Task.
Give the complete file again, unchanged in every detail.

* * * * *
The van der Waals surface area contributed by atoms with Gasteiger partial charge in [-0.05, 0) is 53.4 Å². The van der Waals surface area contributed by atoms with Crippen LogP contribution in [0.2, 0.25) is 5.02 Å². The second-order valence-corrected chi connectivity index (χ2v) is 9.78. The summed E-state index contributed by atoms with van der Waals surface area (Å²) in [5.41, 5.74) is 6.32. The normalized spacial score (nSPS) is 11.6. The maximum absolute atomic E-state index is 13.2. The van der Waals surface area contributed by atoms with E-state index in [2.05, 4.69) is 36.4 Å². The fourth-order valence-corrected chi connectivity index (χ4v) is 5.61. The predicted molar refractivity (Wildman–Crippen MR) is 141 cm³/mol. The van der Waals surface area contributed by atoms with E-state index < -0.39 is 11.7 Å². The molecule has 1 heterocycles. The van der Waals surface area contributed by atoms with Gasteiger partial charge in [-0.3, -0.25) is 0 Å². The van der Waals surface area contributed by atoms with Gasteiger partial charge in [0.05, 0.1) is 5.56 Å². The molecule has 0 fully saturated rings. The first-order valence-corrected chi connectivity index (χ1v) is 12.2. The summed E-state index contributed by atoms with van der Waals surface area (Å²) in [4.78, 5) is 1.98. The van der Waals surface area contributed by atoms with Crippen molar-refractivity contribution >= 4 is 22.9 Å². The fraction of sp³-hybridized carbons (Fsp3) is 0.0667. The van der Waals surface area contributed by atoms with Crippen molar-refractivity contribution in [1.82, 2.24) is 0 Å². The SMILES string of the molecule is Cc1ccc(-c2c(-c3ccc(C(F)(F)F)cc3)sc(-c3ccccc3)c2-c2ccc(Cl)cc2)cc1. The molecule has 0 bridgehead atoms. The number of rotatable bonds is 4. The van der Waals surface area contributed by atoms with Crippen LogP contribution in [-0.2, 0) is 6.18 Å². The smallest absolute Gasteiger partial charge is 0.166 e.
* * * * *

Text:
The van der Waals surface area contributed by atoms with Gasteiger partial charge in [-0.05, 0) is 53.4 Å². The van der Waals surface area contributed by atoms with Crippen LogP contribution in [0.2, 0.25) is 5.02 Å². The second-order valence-corrected chi connectivity index (χ2v) is 9.78. The summed E-state index contributed by atoms with van der Waals surface area (Å²) in [5.41, 5.74) is 6.32. The normalized spacial score (nSPS) is 11.6. The maximum absolute atomic E-state index is 13.2. The van der Waals surface area contributed by atoms with E-state index in [2.05, 4.69) is 36.4 Å². The fourth-order valence-corrected chi connectivity index (χ4v) is 5.61. The predicted molar refractivity (Wildman–Crippen MR) is 141 cm³/mol. The van der Waals surface area contributed by atoms with E-state index < -0.39 is 11.7 Å². The molecule has 1 heterocycles. The van der Waals surface area contributed by atoms with Gasteiger partial charge in [-0.3, -0.25) is 0 Å². The van der Waals surface area contributed by atoms with Gasteiger partial charge in [0.05, 0.1) is 5.56 Å². The molecule has 0 fully saturated rings. The first-order valence-corrected chi connectivity index (χ1v) is 12.2. The summed E-state index contributed by atoms with van der Waals surface area (Å²) in [4.78, 5) is 1.98. The van der Waals surface area contributed by atoms with Crippen molar-refractivity contribution >= 4 is 22.9 Å². The fraction of sp³-hybridized carbons (Fsp3) is 0.0667. The van der Waals surface area contributed by atoms with Crippen molar-refractivity contribution in [1.82, 2.24) is 0 Å². The SMILES string of the molecule is Cc1ccc(-c2c(-c3ccc(C(F)(F)F)cc3)sc(-c3ccccc3)c2-c2ccc(Cl)cc2)cc1. The molecule has 0 bridgehead atoms. The number of rotatable bonds is 4. The van der Waals surface area contributed by atoms with Crippen LogP contribution in [-0.2, 0) is 6.18 Å². The smallest absolute Gasteiger partial charge is 0.166 e.